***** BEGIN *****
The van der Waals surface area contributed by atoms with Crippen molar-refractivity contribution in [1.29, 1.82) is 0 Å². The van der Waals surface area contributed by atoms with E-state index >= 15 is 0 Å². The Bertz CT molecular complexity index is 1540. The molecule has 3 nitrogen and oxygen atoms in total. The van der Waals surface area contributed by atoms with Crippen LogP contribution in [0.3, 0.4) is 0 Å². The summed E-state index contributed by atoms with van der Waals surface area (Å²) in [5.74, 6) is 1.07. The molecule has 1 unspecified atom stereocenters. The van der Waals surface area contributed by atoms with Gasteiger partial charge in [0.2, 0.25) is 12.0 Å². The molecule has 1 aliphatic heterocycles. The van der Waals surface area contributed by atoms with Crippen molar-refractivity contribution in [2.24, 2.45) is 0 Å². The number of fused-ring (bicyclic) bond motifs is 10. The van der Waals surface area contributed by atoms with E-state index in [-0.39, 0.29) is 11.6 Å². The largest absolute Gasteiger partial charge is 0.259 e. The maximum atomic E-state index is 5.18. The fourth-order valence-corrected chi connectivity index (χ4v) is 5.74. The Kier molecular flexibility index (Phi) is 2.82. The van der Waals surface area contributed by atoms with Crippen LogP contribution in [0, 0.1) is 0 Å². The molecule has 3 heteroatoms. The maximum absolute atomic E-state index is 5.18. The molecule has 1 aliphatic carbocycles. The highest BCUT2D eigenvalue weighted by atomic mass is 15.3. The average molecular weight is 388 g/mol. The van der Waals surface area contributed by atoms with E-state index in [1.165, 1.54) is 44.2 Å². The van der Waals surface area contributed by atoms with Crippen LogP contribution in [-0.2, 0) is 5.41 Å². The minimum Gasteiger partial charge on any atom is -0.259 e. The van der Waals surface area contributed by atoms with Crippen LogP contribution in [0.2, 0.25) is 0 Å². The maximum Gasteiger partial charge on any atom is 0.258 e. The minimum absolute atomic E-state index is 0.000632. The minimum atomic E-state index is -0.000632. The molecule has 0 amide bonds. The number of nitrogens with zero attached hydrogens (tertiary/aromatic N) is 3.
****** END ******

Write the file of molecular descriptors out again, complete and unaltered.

The van der Waals surface area contributed by atoms with Crippen molar-refractivity contribution in [1.29, 1.82) is 0 Å². The van der Waals surface area contributed by atoms with E-state index >= 15 is 0 Å². The Bertz CT molecular complexity index is 1540. The molecule has 3 nitrogen and oxygen atoms in total. The van der Waals surface area contributed by atoms with Crippen LogP contribution in [0.3, 0.4) is 0 Å². The summed E-state index contributed by atoms with van der Waals surface area (Å²) in [5.74, 6) is 1.07. The molecule has 1 unspecified atom stereocenters. The van der Waals surface area contributed by atoms with Gasteiger partial charge in [0.2, 0.25) is 12.0 Å². The molecule has 1 aliphatic heterocycles. The van der Waals surface area contributed by atoms with Crippen molar-refractivity contribution in [2.24, 2.45) is 0 Å². The number of fused-ring (bicyclic) bond motifs is 10. The van der Waals surface area contributed by atoms with E-state index in [-0.39, 0.29) is 11.6 Å². The largest absolute Gasteiger partial charge is 0.259 e. The maximum atomic E-state index is 5.18. The fourth-order valence-corrected chi connectivity index (χ4v) is 5.74. The Kier molecular flexibility index (Phi) is 2.82. The van der Waals surface area contributed by atoms with Crippen LogP contribution in [0, 0.1) is 0 Å². The molecule has 3 heteroatoms. The maximum absolute atomic E-state index is 5.18. The molecule has 1 aliphatic carbocycles. The highest BCUT2D eigenvalue weighted by atomic mass is 15.3. The average molecular weight is 388 g/mol. The van der Waals surface area contributed by atoms with E-state index in [1.165, 1.54) is 44.2 Å². The van der Waals surface area contributed by atoms with Crippen LogP contribution in [-0.2, 0) is 5.41 Å². The minimum Gasteiger partial charge on any atom is -0.259 e. The van der Waals surface area contributed by atoms with Crippen LogP contribution in [0.2, 0.25) is 0 Å². The maximum Gasteiger partial charge on any atom is 0.258 e. The minimum absolute atomic E-state index is 0.000632. The minimum atomic E-state index is -0.000632. The molecule has 0 amide bonds. The number of nitrogens with zero attached hydrogens (tertiary/aromatic N) is 3.